SOMEDAY/MAYBE – the infamous Someday I might do this.
TRAVEL – Places I’d like to travel, or information about a specific place like RESTAURANTS TO CHECKOUT WHILE IN ALBUQUERQUE


The Review phase is pretty simple from the desktop or web client. Simply click the context you are in and BLAMMO! there you have a list of things that you can do right now.



There is probably not a lot of DOING happening inside of Evernote, however, as part of this phase I determine if the action that I completed should be deleted or archived in the REFERENCE notebook.  I will untag it from the @CONTEXT and tag it with one of the tags from the ORGANIZE phase.  Honestly, most actions don’t get moved to REFERENCE.  Some of the more complex projects that I would like to refer back to move to the REFERENCE notebook.


A pair of tips that I have found very helpful.  I love the ability to email stuff to my Evernote account.  However, the unique email address that is assigned is too hard to remember.  So I created another GMAIL account that looks like: and then created a filter to forward emails from my personal and work email addresses to the unique evernote address. It is then marked as read and moved to the archive.  If somebody else were to email something to that inbox, it won’t get forwarded since the filter is only for my emails.

And for my multi-function printer, I pointed all scanned items to be saved in to the newly created directory: MY DOCUMENTSEVERNOTE. I then took Evernote Windows Client and set that folder to automatically import to my INBOX. To do that: TOOLS > ACCOUNT PROPERTIES > FILE IMPORT and then point to your directory.  It is also easy to DRAG ‘N DROP files in to that folder for quick and easy importing to Evernote.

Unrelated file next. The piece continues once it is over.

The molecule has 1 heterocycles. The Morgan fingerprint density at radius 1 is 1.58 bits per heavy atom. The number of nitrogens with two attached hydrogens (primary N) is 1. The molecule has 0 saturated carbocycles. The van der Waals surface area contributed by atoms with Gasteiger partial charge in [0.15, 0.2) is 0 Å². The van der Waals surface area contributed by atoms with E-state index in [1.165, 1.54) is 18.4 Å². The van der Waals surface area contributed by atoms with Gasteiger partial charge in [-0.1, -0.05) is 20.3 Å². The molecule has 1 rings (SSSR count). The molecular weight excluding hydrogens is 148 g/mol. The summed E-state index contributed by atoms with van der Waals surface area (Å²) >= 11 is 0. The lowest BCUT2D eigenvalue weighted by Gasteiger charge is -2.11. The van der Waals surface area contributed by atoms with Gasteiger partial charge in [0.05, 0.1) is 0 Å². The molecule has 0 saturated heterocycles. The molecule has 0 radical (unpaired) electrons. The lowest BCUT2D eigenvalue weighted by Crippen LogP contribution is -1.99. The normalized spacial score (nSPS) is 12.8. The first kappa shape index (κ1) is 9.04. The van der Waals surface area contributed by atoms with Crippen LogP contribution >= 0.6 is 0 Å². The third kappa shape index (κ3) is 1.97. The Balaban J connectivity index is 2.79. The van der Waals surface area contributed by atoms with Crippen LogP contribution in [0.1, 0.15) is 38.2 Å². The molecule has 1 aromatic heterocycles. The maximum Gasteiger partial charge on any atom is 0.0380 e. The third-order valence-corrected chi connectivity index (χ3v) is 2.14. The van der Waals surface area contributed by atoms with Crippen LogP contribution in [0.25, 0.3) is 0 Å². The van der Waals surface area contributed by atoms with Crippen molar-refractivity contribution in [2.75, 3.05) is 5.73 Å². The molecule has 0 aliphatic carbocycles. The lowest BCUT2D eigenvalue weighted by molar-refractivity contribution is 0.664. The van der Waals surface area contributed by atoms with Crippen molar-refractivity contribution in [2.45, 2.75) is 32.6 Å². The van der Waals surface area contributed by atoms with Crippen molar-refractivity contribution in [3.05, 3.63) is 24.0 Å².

The Book That Inspires The Evernote Team:

“Wow! Thanks for this book. I’ve been fascinated by MyLifeBits for years; it’s certainly inspired our thinking at Evernote.”
Phil Libin, CEO, Evernote

Youtube Explanation (1m 4s):

[leadplayer_vid id=”5255F423A4B7C”]
Mentions Around The Web:




  1. Derek McCoy on December 5, 2010 at 1:13 am


    This is awesome! This is the best reference on GTD / Evernote on the web!

    Thank you so much!


    PS. I love the YouTube video on the subject too.

    • darrenscrawford on December 5, 2010 at 7:13 pm

      Thanks Derek.

      I need to update the post. I recently moved the hosting and lost the graphics.

      What is funny on the Youtube video is the audio got stripped when posted… but it still seems to work.

      • Evernut on June 6, 2011 at 9:49 pm

        I think the Youtube works perfectly in silence!  🙂

        “the unique email address that is assigned is too hard to remember.  So I created another GMAIL account”

         I read the above comments twice so please forgive me if I missed something because after I copy/pasted my EN email address to my Gmail contacts and named it “Evernote Upload” it automatically propagates the Send To window by the time I type ev. Also I always use email to upload photos of products I like to EN because from iPhone email I can reduce the photo’s file size for quicker upload and easier viewing/scrolling on mobile.